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Literary analysis of Mary Shelley’s Frankenstein
Though written at the height of the Romantic Movement, many scholars consider Mary Shelley’s Frankenstein to be a critique of masculine romanticism. Irene Tayler and Gina Luria opine that "Frankenstein may be read as Romantic Woman's ultimate judgment on the alienated artist of male romanticism." While Shelley adopts a Romantic model of creativity in penning her most famous work, she also expresses serious reservations about some of the ideals espoused by the Romantic Movement. The Romantic idealism of the male poets and writers of that era was centered on man’s creative or divine power, and Shelley indicts this fatal overreach and egotism in her novel ‘Frankenstein’ by the use of various literary elements such as characterization, allusion, and language.
For years since it was published, Frankenstein was considered to be peripheral to the study of Romanticism, and it was considered to be a novel consisting of the usual patterns associated with romantic literature. But, recent studies have altered this notion, and have placed Frankenstein in the centre of Romanticism studies, whereby it is being recognized as a distinctly feminine voice in a male dominated literary era.
Shelley’s novel, when scrutinized closely, reveals that it is, basically, a critique of certain ideals of romanticism, particularly those found in works of poets such as her husband Percy Shelley. Critics argue that the book is a protest against the Romantic Titanism and against male aggressiveness that is hidden under the dreams of romantic idealism.
Some of the typical characteristics of the romantic movements are a deepened interest in the universe/nature, emphasis on emotions and imagination and rebellion against the established norms. Shelley takes on these romantic notions through the character of Victor, who embodies all these traits. His thirst for learning the nature’s secrets are intensified by his tutor’s words about science -
“They penetrate into the recesses of nature, and show how she works in her hiding places”
He wants to crack down the code of nature by finding the formula for creation and he is often at odds with the society because of his obsession with the power of nature. Imagination assumes magnitude proportions when he begins to dream of creating a life form and thereby conquer death. He intends to,
“Pioneer a new way, explore unknown powers, and unfold to the world the deepest mysteries of creation.”
Victor Frankenstein is portrayed as a character who claims to be acting for the greater good of humanity, but due to his egotism ends up destroying himself and the ones he loved. The story of the novel focuses on a male’s attempt to displace a female from her role as a creator of a human life. In this way, the novel voices the distinctive concerns of the women of the nineteenth century. It voices the fear of the women who were increasingly marginalized and trivialized in a patriarchal society. The novel can be thus viewed as a protest against the effects of the romantic hero ideals.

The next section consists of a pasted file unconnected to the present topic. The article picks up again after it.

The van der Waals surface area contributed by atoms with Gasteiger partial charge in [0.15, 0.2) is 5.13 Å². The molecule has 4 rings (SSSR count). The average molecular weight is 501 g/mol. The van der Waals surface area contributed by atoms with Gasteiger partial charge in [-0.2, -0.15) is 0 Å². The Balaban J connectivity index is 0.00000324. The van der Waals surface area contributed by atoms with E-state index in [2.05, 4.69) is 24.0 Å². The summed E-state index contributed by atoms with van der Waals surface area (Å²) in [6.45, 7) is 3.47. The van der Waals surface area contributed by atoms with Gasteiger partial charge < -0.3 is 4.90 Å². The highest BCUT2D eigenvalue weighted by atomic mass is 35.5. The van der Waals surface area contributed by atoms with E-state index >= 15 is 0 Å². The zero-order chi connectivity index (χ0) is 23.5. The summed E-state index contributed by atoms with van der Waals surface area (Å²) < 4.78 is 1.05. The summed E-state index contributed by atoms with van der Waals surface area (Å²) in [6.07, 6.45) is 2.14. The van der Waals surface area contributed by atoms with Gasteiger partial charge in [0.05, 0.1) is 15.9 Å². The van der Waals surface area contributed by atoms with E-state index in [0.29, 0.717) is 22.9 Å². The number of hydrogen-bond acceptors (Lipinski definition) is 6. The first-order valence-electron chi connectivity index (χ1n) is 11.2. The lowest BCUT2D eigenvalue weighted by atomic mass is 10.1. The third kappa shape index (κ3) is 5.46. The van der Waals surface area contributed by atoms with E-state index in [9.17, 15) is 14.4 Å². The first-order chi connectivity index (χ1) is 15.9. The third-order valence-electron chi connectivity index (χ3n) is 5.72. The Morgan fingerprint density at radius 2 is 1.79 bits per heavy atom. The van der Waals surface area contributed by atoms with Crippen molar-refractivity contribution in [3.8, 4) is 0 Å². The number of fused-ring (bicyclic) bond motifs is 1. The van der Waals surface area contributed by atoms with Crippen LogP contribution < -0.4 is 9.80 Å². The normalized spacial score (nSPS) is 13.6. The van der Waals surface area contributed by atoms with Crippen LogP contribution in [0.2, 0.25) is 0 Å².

The ideology of human freedom and equality was believed strongly in the Romantic era. Many writers of that era wrote works that viewed their positions in life as divinely ordained. Romanticism furthered the belief that human beings can be whatever they want to be. Victor’s character is an ideal romantic hero as he believes that his power is limitless, and he sets out to conquer the one thing that has always been unconquered by men – death. But this belief of his turned out to be his bane, as by taking the powers of creation in his own hands, he singularly destroyed both his life and the life of his creation.
Not just Victor, the character of Walton too stands as a parody too romantic ideals. Walton himself proclaims that he is a romantic at heart, and finds his shipmates to be too simple and not a quality company for him. He yearns for discovery and wisdom, and wishes to discover a new land of “beauty and delight." His character has many similarities with Coleridge’s Ancient Mariner, who Shelley saw to be a wanderer forever ostracized for killing an innocent creature. Walton acts as an alter ego for Victor and he is also an aspiring poet. Hence, it is explicit that Shelley’s work contains some direct message to the poets of the romantic era, such as Byron and Percy Shelley.
Shelley titled her novel as "The Modern Prometheus," and the entire book has allusions to the Prometheus myth. In Greek mythology, Prometheus is a Titan, who stole the fire from Zeus and gave it to the humans. He was punished by Zeus for his act, whereby he was fastened to a pillar and an eagle was sent to eat up his liver during daytime and in the night his liver would be restored again, thus, forcing him to endure a perpetual torture.Although, there are many forms of the myth existing today, the prominent version is that Prometheus was the creator of men and he stole fire from the gods and gave it to men.
Victor like Prometheus tried to pass on the powers of Gods to the humans and like Prometheus he suffers terribly for his mistake. Similarly, like Prometheus, Victor created a man without a woman, and tried to make mankind superior. However, while the mythological Prometheus loved his creation and empowered it with fire and guidance, the modern Prometheus, Victor, created a new species, horrified at the sight of it and deserted it without offering the light and warmth of education and compassion.
Shelley uses the subtitle of the novel, “the modern Prometheus”, to direct the reader’s attention towards the book’s critique of the works of the two well known Promethean poets of that era, Byron and Percy Shelley. Victor, who due to his selfishness fails to nurture and guide his creation, can be seen as an archetype of the irresponsible idealist or activist, who puts his interests before the collective good. Victor’s attempts to bestow humans with divine power are similar to the mythopoeic vision of the first generation Romantic poets such as William Blake, Godwin and Percy Shelley.